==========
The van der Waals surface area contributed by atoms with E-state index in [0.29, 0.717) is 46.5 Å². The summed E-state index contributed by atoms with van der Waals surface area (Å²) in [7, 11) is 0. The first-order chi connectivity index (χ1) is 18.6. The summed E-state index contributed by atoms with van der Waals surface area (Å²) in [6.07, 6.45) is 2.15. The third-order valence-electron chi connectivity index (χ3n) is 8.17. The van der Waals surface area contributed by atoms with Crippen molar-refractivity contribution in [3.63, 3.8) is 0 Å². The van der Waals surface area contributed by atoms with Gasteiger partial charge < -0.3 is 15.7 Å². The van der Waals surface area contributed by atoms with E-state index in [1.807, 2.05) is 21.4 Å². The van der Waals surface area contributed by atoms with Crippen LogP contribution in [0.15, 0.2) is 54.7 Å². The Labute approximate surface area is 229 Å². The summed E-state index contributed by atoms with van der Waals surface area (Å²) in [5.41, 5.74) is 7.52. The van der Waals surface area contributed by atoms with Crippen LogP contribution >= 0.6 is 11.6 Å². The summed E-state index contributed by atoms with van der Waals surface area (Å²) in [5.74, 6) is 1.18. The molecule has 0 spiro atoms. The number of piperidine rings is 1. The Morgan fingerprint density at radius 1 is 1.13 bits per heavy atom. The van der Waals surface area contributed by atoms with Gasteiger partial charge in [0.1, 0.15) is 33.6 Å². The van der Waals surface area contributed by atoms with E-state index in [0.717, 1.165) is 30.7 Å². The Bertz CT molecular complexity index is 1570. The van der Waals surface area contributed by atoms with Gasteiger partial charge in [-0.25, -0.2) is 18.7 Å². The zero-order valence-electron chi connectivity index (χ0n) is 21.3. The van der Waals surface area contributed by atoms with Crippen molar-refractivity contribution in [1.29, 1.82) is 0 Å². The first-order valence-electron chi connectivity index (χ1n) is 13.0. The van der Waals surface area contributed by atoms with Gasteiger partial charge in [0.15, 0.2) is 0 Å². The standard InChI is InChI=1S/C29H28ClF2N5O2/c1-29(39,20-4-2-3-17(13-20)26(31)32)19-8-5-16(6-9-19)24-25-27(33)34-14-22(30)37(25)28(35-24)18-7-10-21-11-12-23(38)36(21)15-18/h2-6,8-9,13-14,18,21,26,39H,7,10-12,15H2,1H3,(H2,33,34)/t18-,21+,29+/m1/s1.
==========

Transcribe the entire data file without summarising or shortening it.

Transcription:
The van der Waals surface area contributed by atoms with E-state index in [0.29, 0.717) is 46.5 Å². The summed E-state index contributed by atoms with van der Waals surface area (Å²) in [7, 11) is 0. The first-order chi connectivity index (χ1) is 18.6. The summed E-state index contributed by atoms with van der Waals surface area (Å²) in [6.07, 6.45) is 2.15. The third-order valence-electron chi connectivity index (χ3n) is 8.17. The van der Waals surface area contributed by atoms with Crippen molar-refractivity contribution in [3.63, 3.8) is 0 Å². The van der Waals surface area contributed by atoms with Gasteiger partial charge < -0.3 is 15.7 Å². The van der Waals surface area contributed by atoms with E-state index in [1.807, 2.05) is 21.4 Å². The van der Waals surface area contributed by atoms with Crippen LogP contribution in [0.15, 0.2) is 54.7 Å². The Labute approximate surface area is 229 Å². The summed E-state index contributed by atoms with van der Waals surface area (Å²) in [5.41, 5.74) is 7.52. The van der Waals surface area contributed by atoms with Crippen LogP contribution >= 0.6 is 11.6 Å². The summed E-state index contributed by atoms with van der Waals surface area (Å²) in [5.74, 6) is 1.18. The molecule has 0 spiro atoms. The number of piperidine rings is 1. The Morgan fingerprint density at radius 1 is 1.13 bits per heavy atom. The van der Waals surface area contributed by atoms with Gasteiger partial charge in [0.1, 0.15) is 33.6 Å². The van der Waals surface area contributed by atoms with E-state index in [0.717, 1.165) is 30.7 Å². The Bertz CT molecular complexity index is 1570. The van der Waals surface area contributed by atoms with Gasteiger partial charge in [-0.25, -0.2) is 18.7 Å². The zero-order valence-electron chi connectivity index (χ0n) is 21.3. The van der Waals surface area contributed by atoms with Crippen molar-refractivity contribution in [1.29, 1.82) is 0 Å². The first-order valence-electron chi connectivity index (χ1n) is 13.0. The van der Waals surface area contributed by atoms with Gasteiger partial charge in [0.15, 0.2) is 0 Å². The standard InChI is InChI=1S/C29H28ClF2N5O2/c1-29(39,20-4-2-3-17(13-20)26(31)32)19-8-5-16(6-9-19)24-25-27(33)34-14-22(30)37(25)28(35-24)18-7-10-21-11-12-23(38)36(21)15-18/h2-6,8-9,13-14,18,21,26,39H,7,10-12,15H2,1H3,(H2,33,34)/t18-,21+,29+/m1/s1.